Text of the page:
Thursday, April 14, 2011

Sunday, April 10, 2011 (at the Great Wall)

GREAT WALL: THE INTRODUCTION: Our first brush with the wall was at the Mutianyu section, which is northeast of Beijing. Neither Sandy nor I had ever seen the structure. The sunny day continued for us and the wall and its flowers looked, indeed, GREAT.
We rode up on a cable car. Leo (guide) pointed to a sign on the windshield of the cab that read, "THE SEVENTEENTH LIVING BUDDHA OF TIBET MAGEBA TOOK DESCENDING CABLE CAR ON JAN. 20TH, 1999." To him, this was a good omen.
This is a crisply repaired section of the wall. A stone tells something about the work:
"Once intended to ward off enemy attacks today it brings together the peoples of the world. The Great Wall, may it continue to act as a symbol of friendship for future generations.
"In gratitude for the help provide by the Henkel-Group, Dusseldorf, in restoring this section of the Wall, Beijing, May 1989"
On Sunday afternoon, we appreciated the right angles and smooth surfaces underfoot. We knew our next encounter with the Wall--on Monday--was to be on a less tame version of the structure.
To get down to the staging area, we rode a little sled down a metal chute. Fun and fast. Don't think it was there in case the Mongols broke through, though. And there was no need for the seventeenth living buddha of Tibet to take it. He descended in the cable car, and it was winter, anyway.

A WALL-TO-WALL VIEW: Our lodging in Mutianyu was spectacular. Through the living room windows we had a view of NOT JUST ONE WALL but TWO WALLS (right). One (far in the distance) was the fabled Great Wall. The other was the more familiar one (reputed by Robert Frost to be of the sort that supposedly makes good neighbors--unlike the fabled Great Wall). The house is actually in Yingbeigou village. The property includes forsythia, irises, day lilies, honeysuckle, roses, annuals, chestnuts, pines, a persimmon and a willow. This was, indeed, a choice location. We took note that there's a fairly large tub. That will come in handy for some muscle soaking expected Monday evening.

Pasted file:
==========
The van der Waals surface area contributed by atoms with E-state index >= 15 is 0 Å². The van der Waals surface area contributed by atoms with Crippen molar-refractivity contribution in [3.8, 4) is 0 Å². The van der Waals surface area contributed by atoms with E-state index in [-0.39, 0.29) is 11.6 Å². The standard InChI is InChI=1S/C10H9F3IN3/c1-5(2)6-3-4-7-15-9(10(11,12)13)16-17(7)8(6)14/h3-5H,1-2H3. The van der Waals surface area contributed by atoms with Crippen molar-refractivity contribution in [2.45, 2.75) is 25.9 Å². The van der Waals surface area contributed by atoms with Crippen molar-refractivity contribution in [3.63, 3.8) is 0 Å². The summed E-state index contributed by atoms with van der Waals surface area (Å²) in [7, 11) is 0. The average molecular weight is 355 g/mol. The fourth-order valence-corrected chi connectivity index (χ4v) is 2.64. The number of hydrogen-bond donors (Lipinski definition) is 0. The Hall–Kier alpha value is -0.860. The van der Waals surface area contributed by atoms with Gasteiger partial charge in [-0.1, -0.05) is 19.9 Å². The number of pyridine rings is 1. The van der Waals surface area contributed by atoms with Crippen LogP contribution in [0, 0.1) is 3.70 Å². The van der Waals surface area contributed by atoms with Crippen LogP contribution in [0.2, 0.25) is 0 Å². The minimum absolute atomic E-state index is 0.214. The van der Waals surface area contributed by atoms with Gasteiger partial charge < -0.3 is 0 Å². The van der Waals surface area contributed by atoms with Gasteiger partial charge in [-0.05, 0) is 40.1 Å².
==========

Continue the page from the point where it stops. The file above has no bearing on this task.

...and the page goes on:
A NEW KIND OF CALENDAR: The Schoolhouse Canteen was a great place to eat in Mutianyu. This might be hard to read, but I took a picture of something written on a blackboard in the dining room. It gives a traditional farming calendar, presented a bit differently from our regular U.S. calendar and anything Hallmark has in mind. For example:
Feb. 4:Beginning of Spring
March 5: Waking of Insect
April 5: Pure Brightness
May 5: Beginning of Summer
Aug. 23: End of Heat.
Sept. 8: White Dew
Oct. 8: Cold Dew
Oct. 23: Frost's Descent.
Nov. 22: Lesser Snow
Dec. 7: Greater Snow
It was at the Schoolhouse. Glad they didn't test me on it.

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